#DigiLit Sunday: Form in Poetry

Sunday, April 24, 2016

    This Sunday morning, I am connecting with Margaret Simon again for #DigiLit Sunday.  I had a topic in mind, but when I read her post about form in poetry, I changed my mind.  In my head, a student's face popped up.  I knew I had to write about our young Padawan poet.  :)

     With our Jedi writers, +Lori Horne and I keep adding genres of writing to our list of writing they could write, but the rule is always "You can try what I modeled today, or go off and write what matters to you."  They can choose the topic and the genre to write in, and we give them about 10 minutes to write.  The chart above looks different now, as we have added many types of poetry this month for April, as well as other genres that come up along the way.

     This "Jedi Writing Training" idea came from the inspiration of Ralph Fletcher.  I saw him speak at the end of January and his words about informal writing really struck me.  There are different reasons students write.  After hearing Ralph Fletcher, I wanted one of them to be because they want to share what matters to them.  Lori's students loved Star Wars, so the Jedi training began.

    On this particular day, we had started writing and a 4th grader looks up and says, "I don't know what to write about."  My response was, "Just write about what matters to you."  Then I walked away.  I didn't give him a topic, or a suggestion.  This is Jedi Writing Training.  They get to choose.  Plus, we have been doing this for 3 months.  He has the power within him.

    After about 8 minutes, I walk around and pick three kids who will share, and snap a picture of their writing to display on the Apple TV when they read it aloud.  

     Our student without an idea happens to be a reluctant reader and writer, and this is what he produced!  When students read their writing to the class, we always have them try to identify the genre that the writer chose.  After this poem, kids said "Poetry" right away, but some saw pieces of the Diamante we did last week.  Some saw parts of Haiku.  Some saw a list poem.  Some saw a shape poem with the words taking almost a bat wing shape.  The truth is, this poem doesn't follow a true "form" in poetry.  This writer accidentally made his own form.  A writer, who in the past would sit there with a blank paper, instead found an idea that matters to him and created his own rules.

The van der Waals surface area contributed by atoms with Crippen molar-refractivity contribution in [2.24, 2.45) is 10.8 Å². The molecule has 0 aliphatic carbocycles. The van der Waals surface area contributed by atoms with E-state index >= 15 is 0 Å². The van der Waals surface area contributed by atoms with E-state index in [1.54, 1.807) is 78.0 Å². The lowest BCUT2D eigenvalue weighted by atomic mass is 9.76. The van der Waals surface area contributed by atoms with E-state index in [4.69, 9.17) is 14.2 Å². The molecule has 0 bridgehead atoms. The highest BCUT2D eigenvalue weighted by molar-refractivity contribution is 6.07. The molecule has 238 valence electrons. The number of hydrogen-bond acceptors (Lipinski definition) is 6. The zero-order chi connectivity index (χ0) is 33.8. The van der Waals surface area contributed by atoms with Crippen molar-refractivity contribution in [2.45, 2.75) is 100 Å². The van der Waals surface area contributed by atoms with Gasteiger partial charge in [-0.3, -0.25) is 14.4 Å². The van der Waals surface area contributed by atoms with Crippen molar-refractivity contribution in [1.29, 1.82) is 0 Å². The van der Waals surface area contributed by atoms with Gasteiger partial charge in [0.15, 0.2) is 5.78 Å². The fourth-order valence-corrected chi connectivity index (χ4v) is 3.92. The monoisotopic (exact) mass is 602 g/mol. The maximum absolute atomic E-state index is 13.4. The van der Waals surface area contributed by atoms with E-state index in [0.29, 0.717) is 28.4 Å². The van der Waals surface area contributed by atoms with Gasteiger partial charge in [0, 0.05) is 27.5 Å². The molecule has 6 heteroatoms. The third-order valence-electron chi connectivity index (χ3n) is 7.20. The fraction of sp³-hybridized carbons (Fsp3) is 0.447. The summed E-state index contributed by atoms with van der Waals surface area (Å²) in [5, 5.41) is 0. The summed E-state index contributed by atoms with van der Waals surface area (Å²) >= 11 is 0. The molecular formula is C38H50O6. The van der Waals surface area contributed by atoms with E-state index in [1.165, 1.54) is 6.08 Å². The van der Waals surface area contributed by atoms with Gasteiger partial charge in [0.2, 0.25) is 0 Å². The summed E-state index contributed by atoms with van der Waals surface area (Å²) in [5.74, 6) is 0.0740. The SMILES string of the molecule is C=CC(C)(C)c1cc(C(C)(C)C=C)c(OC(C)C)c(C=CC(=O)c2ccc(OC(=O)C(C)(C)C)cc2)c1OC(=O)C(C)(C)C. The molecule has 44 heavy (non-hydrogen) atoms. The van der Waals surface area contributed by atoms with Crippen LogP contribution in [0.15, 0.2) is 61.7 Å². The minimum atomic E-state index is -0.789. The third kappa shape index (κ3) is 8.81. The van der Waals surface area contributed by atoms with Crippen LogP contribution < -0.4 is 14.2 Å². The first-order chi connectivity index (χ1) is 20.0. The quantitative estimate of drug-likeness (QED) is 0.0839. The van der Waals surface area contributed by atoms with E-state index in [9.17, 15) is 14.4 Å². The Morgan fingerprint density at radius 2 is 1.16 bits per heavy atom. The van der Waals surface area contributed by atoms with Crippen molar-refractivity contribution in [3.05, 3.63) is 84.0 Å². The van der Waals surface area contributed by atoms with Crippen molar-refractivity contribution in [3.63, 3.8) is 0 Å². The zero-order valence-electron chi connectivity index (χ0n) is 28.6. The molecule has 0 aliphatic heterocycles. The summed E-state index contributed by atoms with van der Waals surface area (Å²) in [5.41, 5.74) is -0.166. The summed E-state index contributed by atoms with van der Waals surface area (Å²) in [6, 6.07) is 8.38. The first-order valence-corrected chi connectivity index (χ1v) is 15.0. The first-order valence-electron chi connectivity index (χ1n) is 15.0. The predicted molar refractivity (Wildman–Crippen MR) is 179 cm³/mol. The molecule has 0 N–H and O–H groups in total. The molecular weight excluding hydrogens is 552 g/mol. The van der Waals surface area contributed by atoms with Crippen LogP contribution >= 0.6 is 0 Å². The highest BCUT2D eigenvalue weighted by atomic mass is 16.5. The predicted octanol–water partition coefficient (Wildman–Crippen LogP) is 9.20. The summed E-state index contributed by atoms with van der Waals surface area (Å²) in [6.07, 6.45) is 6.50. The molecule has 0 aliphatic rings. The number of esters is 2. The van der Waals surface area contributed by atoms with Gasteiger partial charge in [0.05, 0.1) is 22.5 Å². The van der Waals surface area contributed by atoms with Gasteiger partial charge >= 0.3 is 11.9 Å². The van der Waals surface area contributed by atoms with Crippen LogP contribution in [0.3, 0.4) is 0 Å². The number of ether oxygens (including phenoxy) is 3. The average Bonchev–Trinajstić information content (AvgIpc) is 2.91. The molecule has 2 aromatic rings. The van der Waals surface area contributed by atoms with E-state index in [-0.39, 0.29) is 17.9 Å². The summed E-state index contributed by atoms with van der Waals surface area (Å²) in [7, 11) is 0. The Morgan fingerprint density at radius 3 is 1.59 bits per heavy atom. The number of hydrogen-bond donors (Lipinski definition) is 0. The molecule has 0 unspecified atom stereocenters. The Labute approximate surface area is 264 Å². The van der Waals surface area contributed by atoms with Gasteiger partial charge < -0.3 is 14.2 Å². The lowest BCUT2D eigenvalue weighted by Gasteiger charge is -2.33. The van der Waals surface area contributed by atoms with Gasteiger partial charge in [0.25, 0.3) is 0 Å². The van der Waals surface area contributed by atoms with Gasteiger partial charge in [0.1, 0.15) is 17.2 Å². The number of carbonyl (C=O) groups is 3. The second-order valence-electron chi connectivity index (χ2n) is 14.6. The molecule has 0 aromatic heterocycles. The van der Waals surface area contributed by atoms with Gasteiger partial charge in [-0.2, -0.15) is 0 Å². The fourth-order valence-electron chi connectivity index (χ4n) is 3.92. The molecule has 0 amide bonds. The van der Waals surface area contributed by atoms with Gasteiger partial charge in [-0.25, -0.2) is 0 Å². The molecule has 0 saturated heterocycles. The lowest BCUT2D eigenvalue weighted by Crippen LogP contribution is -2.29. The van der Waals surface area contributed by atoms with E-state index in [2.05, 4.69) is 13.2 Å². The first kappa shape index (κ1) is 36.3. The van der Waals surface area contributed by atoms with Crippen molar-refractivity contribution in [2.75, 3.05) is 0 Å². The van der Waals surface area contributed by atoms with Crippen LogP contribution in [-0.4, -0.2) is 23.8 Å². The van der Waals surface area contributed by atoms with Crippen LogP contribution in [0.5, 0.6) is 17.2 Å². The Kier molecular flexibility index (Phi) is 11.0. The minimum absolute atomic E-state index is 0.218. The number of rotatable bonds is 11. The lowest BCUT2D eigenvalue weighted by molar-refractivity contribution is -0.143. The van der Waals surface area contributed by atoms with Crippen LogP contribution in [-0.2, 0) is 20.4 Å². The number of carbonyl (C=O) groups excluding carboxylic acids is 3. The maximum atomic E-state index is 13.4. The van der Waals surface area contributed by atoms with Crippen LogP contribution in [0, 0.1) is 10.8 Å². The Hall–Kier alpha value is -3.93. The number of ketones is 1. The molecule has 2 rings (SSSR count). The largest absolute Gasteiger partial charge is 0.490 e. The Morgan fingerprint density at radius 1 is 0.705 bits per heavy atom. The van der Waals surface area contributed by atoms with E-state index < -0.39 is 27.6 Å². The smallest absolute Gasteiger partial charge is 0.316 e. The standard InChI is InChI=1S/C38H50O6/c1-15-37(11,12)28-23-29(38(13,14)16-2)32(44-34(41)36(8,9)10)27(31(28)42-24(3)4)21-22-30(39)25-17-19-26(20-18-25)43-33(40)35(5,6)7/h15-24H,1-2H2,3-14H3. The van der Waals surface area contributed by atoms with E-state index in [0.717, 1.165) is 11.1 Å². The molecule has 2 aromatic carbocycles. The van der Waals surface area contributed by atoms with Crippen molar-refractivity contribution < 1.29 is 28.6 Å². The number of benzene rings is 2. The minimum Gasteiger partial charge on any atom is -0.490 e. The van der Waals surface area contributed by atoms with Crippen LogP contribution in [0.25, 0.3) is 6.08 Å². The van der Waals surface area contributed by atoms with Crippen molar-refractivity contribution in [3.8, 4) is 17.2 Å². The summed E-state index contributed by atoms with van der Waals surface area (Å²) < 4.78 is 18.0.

We are in Jedi Writing Training.  This young Padawan used the force to overcome his lack of ideas.  Well, that's probably how he sees it.  I just see a writer.



  1. I love this post. It tells the story of the classroom that is about freedom and choice and finding the best way for the words you want to say. If I knew any Jedi jargon for great job, I would use it right now.

  2. I love "accidents" especially when they turn into creative pieces like your little writer. Sometimes I think form is extremely helpful, but other times I think it just gets in the way.

  3. "He has the power within him." This is a great statement. Students who are well-trained have amazing power inside if they trust in their abilities and let voice rise.